WEST LAFAYETTE, Ind. (AP) — Three days later, Purdue and Wisconsin switched roles in their inconsistent fight for respectability as mid-tier Big Ten teams.
The Boilermakers, motivated by coach Matt Painter’s challenge for more toughness after a 17-point home loss to Illinois on Tuesday, had extra jump from the outset in a 70-51 home rout of the Badgers on Friday night.
A team that had lost three of four somehow flipped a switch and dominated on the boards and defensively. A Wisconsin squad that had won three of four looked like the team whose intensity was in question after mustering its second-lowest point total of the season.
“I think it shows that on any night, we can hang with anybody,” said Purdue’s Evan Boudreaux.
Painter thought Boudreaux had the most energy in the past two practices and gave the senior forward his fifth start of the season. That translated to a game-high 13 rebounds as the Boilermakers enjoyed a 42-16 board edge, including 16 on the offensive glass.
“He gave us a spark from the jump,” Eric Hunter Jr. said of Boudreaux.
The Boilermakers (11-9, 4-5 Big Ten) had a 33-15 lead by halftime and the advantage swelled to 45-17 early in the second half.
“You have to be ready to play, some things might not go your way, but you have to embrace the physicality of the game,” Painter said. “I thought tonight we did a much better job of that.”
The Badgers (12-8, 5-4), who hit a program-record 18 3-pointers in a Tuesday home rout of Nebraska, missed their first eight long-range attempts in the one-sided first half. The visitors finished 7 of 22 in 3-pointers. Purdue was 9 of 19.
But Wisconsin coach Greg Gard didn’t hesitate to emphasize that 3-point misses weren’t as much of a factor as a lack of rebounding effort that continually afforded second chances.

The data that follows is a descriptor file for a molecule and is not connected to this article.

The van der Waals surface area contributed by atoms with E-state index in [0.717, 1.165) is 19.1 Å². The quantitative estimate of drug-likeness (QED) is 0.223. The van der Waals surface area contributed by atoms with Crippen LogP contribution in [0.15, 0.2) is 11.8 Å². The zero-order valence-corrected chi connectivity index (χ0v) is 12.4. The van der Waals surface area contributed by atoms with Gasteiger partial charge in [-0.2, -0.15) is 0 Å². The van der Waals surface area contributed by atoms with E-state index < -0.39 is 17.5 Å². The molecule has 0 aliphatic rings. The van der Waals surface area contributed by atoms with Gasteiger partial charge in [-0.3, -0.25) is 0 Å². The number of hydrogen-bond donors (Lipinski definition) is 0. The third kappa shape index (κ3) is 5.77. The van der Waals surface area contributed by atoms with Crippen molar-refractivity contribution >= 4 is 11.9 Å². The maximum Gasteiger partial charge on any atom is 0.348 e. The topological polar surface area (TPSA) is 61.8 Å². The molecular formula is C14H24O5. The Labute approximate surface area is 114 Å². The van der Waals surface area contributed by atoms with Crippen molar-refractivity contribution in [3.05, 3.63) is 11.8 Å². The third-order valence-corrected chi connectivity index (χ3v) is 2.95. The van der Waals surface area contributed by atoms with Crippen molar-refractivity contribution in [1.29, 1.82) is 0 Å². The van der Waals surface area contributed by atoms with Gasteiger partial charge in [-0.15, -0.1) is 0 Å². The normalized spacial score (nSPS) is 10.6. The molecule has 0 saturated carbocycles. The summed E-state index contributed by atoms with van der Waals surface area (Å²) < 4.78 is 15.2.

“That (3-point shooting) was secondary to how we couldn’t clean up the glass on the defensive end,” Gard said. “That ignited Purdue and gave them a lot of confidence. You keep getting cracks at it, you’re eventually going to make a shot. They were quicker to the ball than we were.
“You continue to give ’em crack after crack after crack. We rotated guys in. It’s not that we didn’t talk about it for two days straight constantly, knowing that they were the No. 1 offensive rebounding percentage team in the conference, it was going to be a battle and always is. We didn’t do a good job of matching physicality.”
Gard also pointed at how his team had just three personal fouls in the second half.
“That tells me we weren’t physical enough,” he said.
Purdue also had scoring balance that Wisconsin didn’t. Isaiah Thompson scored 14, Sasha Stefanovic 12, Matt Haarms 11 and Boudreaux 10. Purdue also had three other players combine for 18 points.
D’Mitrk Trice and Micah Potter led the Badgers with 11 points apiece.
“If we come out and are aggressive early, because there’s no reason why we shouldn’t be in every game, there’s a chance to win every game,” Boudreaux said. “So moving forward, that’s our expectation.”
Purdue was pumped from the outset. Haarms, a 7-foot-3 junior center from the Netherlands, hit a 3-pointer as part of an early 18-4 run. When Wisconsin called for a timeout, the crowd continued to roar as Haarms’ shot reaction with an emphatic flexing of his arms was displayed on the video boards.
“After Illinois, we had to look at ourselves,” Haarms said. “We were going to be the aggressor tonight.”
Wisconsin: The Badgers didn’t resemble a squad that seemed to be on the rise recently. It’s one thing to lose tough road games, but this one wasn’t anywhere near close. Perhaps coach Greg Gard needs to steal a page from Painter’s playbook and question his players’ toughness.
Purdue: It’s not the first time the Boilers have been surprisingly strong — the lone win in four previous games was a 29-point home rout of No. 8 Michigan State. So why is this team unable to be consistently effective? Purdue has another month to figure that out and try to make something of a so-so season.
Wisconsin: At Iowa on Monday.
Purdue: At Rutgers on Tuesday.
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